Masoor Dal

This is probably one of the first Indian dishes I taught myself that did not come out of a jar, and I still cook it quite regularly. There is something wonderfully comforting about a bowl of spiced soupy lentils.

Although the ingredient list may look a little daunting, a lot of them are spices, and if you are a fan of Indian food, once you have a half decent spice collection, there are not too many other things you need.  This recipe can easily be doubled/tripled, tastes even better the next day (as with a lot of curries) and freezes very well for further meals. 

Serve with a side of basmati rice or roti (I will put up my very basic homemade roti recipe soon) to bulk the meal up, and vary it up by serving it with different chutneys. I often have 3 or 4 in my fridge that I take out every time I cook Indian. Another way to bulk up this dish a little is to add some veggies such as carrot, zucchini, gourds such as snake gourd or bottle gourd or whatever you think would taste good in it, I’ve found the more I cook this dish, the more comfortable I get at playing with the recipe and adding what I have in the kitchen at the time. Have fun with it!

Masoor Dal

5 from 1 vote
Course Main Course
Cuisine Indian
Servings 2 or more if you add roti or rice


  • 2 tbsp vegetable oil
  • 1 large onion
  • Pinch of salt
  • 4 cloves garlic
  • 1/2 tsp grated fresh ginger
  • 1 tsp cumin powder
  • 1 tsp chilli flakes
  • 1/2 tsp turmeric powder
  • Pinch of asafoetida (hing)
  • 225 g masoor dal (split red lentils)
  • 1 stick cinnamon
  • 5 curry leaves
  • 850 ml water
  • 3 tsp tomato paste
  • 1/2 lemon juiced
  • 2 tsp tamarind paste
  • Dollop of sweet mango chutney

To serve

  • Chopped fresh coriander
  • Basmati rice or roti


  • Finely chop up the onion and cloves of garlic.
  • Heat the vegetable oil in a medium sized saucepan and then add the onion and garlic with a pinch of salt.  Saute this on a medium-low heat for about 5 minutes until the onions are translucent, if it starts to brown, lower the heat.
  • Grate some fresh ginger into the saucepan and add the cumin, chilli, turmeric and asafoetida. Stir the spices into the onion mix for a minute or 2 until the are lovely and fragrant.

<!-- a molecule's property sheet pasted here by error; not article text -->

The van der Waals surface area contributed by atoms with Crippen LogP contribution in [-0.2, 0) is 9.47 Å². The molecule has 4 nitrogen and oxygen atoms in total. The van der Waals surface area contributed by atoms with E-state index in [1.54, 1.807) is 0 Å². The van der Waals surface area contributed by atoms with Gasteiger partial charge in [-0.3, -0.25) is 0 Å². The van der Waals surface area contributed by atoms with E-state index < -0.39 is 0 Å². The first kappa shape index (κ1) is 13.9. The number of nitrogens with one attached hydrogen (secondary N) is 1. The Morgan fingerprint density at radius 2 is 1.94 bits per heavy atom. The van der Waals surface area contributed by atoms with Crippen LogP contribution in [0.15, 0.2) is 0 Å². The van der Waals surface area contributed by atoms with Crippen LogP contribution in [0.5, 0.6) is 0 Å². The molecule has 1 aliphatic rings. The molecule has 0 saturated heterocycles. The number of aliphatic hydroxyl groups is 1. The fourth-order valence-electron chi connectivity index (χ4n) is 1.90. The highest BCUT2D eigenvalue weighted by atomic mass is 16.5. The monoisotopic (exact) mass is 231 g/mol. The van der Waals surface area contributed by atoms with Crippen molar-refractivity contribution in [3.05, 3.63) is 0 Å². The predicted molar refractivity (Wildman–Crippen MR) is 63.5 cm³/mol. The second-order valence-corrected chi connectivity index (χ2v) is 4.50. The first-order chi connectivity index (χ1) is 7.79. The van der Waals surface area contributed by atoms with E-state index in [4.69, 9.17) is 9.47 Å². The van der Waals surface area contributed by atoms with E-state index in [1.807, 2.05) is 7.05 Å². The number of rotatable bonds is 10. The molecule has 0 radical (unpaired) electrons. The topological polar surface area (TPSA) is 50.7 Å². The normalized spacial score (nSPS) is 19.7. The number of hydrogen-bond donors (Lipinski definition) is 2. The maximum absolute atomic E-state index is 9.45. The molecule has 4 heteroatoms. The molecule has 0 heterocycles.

• Add the lentils, as well as the cinnamon, curry leaves and water, stir to combine, making sure nothing is sticking to the bottom of the pot, bring to the boil and simmer for about 10 minutes.
  • Stir in the tomato and tamarind pastes and continue simmering for a further 10 minutes until the lentils are nice and soft. 
  • Add the lemon juice and mango chutney to season.
  • Serve with a small mountain of coriander over the top and an extra dollop of mango chutney on the side. If you want to bulk this meal up put some roti/naan or steamed basmati rice on the side.


Asadoetida (hing) is a pungent spice that gives the dish extra oniony, garlicky kick. The smell is pretty intense, but don’t be put off by this, it really does add to the dish. It can be found in Indian grocery stores, but of course this dish will still be lovely without it.
This freezes well for future meals.
You can also use whole red lentils, they will just need to simmer for a bit longer.
Adapted from Sam Stern’s Student Cookbook
Keyword Red lentils
Posts created 26

4 thoughts on “Masoor Dal

  1. Lentils are energy givers. When prepared well, they taste nice too. Thank you for sharing this recipe of Masoor Dal. We usually prepare Masoor Dal in a different way but I like the recipe you have shared. I will try preparing it this way next time and see how my family members find it.

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